Many of the fighters did not express an interest in religion before they left Tajikistan. After a video of Islamic State fighter Akhtam Olimov appeared online in September 2014, his family were in shock. Neighbours commented that he was never particularly pious when growing up. “He never wore a beard” before he went to Russia, his mother told reporters. After Bobojon Kurbonov was killed in August 2014, his brother told the media that “Bobodjon was not a religious man, and we do not understand how he was persuaded to go to war.” Like many young Muslims who join extremist groups, the Tajik recruits appear to lack knowledge of the Qu’ran, Sunnah, Sharia, or hadith.
The case of twenty six year old Bakhtiyor Sherov – also known as Abu Akhmad Tajiki – is typical. Born in Kulob in the south of Tajikistan, like many of his countrymen he left for Russia in 2011. After sending money back to his family for a few months, he disappeared. The next thing his family knew he was dead. Sherov was killed fighting with al-Nusra in March 2014.
The Role of Tajik Jihadists in Syria and Iraq
Recently, users uploaded twenty videos showing Tajiks fighting with the Islamic State to Russian social networking site Odnoklassniki (Classmates). Ranging from scenes of jihadists eating dinner, joking in a public square, and warnings to the Tajik government, the videos shed some light on the lives of foreign fighters in al-Sham. In one video, a man who identifies himself as Abu Umariyon can be seen at the checkpoint on the edge of an Iraqi town. He stops a car and, speaking in broken Arabic, checks that the driver is not carrying contraband cigarettes.
It is clear that the Tajiks have connections with fellow Russian speaking jihadists from the North Caucasus, Russia, and the other Central Asian republics. In September 2014, Iraqi TV showed an interview with twenty five year old Tajik national Olim Yusuf who had been arrested on the border with Syria. Although he admitted to working for the Islamic State, he said he was only a driver. His interrogation, however, suggested links with fellow Russian speaking fighters. According to Yusuf, “I went to Raqqa, to a town called Sadaashri. We spent 14 days there. The camp was commanded by Umar Shishani [IS Chechen leader]. There were 18 or 20 people there. Some were Arabs and others were Chechens.” In the interview Yusuf claims that he did not participate in the hostilities.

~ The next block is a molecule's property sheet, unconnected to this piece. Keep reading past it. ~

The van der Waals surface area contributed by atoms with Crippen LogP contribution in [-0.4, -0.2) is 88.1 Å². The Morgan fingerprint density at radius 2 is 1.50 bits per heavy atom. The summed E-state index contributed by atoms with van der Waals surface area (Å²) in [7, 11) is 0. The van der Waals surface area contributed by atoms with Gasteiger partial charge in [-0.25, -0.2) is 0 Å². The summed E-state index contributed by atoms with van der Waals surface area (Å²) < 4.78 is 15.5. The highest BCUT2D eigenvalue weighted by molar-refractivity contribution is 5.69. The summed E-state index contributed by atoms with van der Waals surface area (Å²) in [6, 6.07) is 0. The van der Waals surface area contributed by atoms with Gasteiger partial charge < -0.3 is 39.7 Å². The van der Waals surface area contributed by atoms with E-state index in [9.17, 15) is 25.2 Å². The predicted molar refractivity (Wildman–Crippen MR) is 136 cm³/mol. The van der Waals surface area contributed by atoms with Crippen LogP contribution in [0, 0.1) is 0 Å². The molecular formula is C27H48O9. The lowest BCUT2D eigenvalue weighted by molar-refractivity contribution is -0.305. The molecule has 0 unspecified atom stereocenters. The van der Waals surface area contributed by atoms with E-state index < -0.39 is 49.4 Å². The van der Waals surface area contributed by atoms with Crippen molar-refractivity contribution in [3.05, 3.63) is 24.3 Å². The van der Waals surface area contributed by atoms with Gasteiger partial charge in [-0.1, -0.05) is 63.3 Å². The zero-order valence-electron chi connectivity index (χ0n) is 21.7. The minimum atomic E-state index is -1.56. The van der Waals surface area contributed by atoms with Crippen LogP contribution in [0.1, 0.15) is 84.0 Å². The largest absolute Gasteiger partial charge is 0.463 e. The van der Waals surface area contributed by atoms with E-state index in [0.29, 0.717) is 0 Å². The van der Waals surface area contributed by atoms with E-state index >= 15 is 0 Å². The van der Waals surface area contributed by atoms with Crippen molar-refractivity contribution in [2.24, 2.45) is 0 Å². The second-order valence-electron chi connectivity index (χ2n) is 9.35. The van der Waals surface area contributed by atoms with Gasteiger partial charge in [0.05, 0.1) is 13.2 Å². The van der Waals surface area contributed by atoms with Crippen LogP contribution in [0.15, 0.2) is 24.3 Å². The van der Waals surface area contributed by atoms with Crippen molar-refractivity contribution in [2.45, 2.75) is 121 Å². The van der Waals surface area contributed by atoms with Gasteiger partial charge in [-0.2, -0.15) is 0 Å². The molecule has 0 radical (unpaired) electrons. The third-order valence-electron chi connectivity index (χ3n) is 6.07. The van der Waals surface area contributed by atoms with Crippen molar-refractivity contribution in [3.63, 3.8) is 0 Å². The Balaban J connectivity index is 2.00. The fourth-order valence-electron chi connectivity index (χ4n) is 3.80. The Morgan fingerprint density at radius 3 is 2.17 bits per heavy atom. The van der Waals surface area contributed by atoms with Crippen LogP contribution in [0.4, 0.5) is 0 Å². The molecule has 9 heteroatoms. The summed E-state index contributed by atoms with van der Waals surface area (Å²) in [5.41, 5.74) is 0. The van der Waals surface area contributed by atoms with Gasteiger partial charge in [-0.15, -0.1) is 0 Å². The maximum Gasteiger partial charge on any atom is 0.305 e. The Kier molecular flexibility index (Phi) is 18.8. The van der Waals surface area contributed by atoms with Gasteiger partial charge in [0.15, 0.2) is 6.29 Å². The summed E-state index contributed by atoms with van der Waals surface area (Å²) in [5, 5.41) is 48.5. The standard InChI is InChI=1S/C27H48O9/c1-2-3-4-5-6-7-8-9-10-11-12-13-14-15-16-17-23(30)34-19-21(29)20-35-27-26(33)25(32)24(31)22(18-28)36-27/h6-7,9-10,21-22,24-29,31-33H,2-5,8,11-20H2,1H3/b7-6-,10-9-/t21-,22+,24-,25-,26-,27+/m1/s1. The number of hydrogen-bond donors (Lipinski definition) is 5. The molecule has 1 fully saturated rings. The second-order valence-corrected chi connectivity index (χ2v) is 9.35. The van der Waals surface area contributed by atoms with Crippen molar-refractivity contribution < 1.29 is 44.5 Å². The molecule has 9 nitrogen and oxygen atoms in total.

The Government’s Repressive Response
The Tajik government has frequently highlighted the potential threat posed by violent radicalisation. President Rahmon has referred to IS as “the plague of the new century and a global threat” and warned Tajiks not to underestimate the “negative role in Tajikistan” of the militant group. Evidence of the threat posed by returnees has been deployed by the regime. In October 2014 the government foiled a terrorist plot to blow up two major tunnels in the north of the country; the group, it claimed, had links with Syria. In response to the foreign fighter problem, Tajik legislators amended to Criminal Code in May 2014 so that it now covers fighting abroad; those found guilty will be jailed for twenty years. The country’s clerical council has also issued a fatwa against travelling abroad to fight, calling it a “great sin.”
Although the government has frequently announced that it will amnesty any fighters who return and even paraded one reformed “returnee” on national TV, the evidence on the ground indicates a less tolerant policy. The spectre of the Islamic State has been used to legitimise a crackdown on “foreign” forms of Islam. The first Tajik citizens with links to Syria were imprisoned in December 2013. By the end of 2014, one hundred and sixteen citizens had been arrested on charges of “extremism,” almost twice as many as in previous years. A witch hunt is well and truly under way. The walls of local police offices are covered in the mugshots of suspected “Islamists.”
The government has used purported links to militants fighting in Syria and Iraq in order to discredit its opponents. Bahriddin Muminov was arrested in December 2013 and accused of fighting with al-Nusra. State Television showed interviews with him in which he declared that he was a member of Islamic Renaissance Party, the regions only legal religious party. On 2 May, three Tajiks accused of fighting in Syria stated that the Turajonzoda brothers, prominent Tajik clerics, sent them to fight against Assad. All of these accusations remain unsubstantiated and appear to be politically motivated.
Government repression of religion in Tajikistan has produced counterproductive results and served to push more citizens into the arms of radical groups. By examining the profiles of Tajik fighters, it emerges that a cocktail of alienation, marginalisation and vulnerability lures them into travelling to Syria and Iraq. Al-Sham also remains an attractive site for jihad; unlike the more traditional destination of Afghanistan, it is Arabic speaking, the militants are well-polished users of social media, and the Islamic State appears to be winning. As long as this is the case, more militants will travel from mountainous Tajikistan to join the jihad.
Edward Lemon is a PhD candidate at the University of Exeter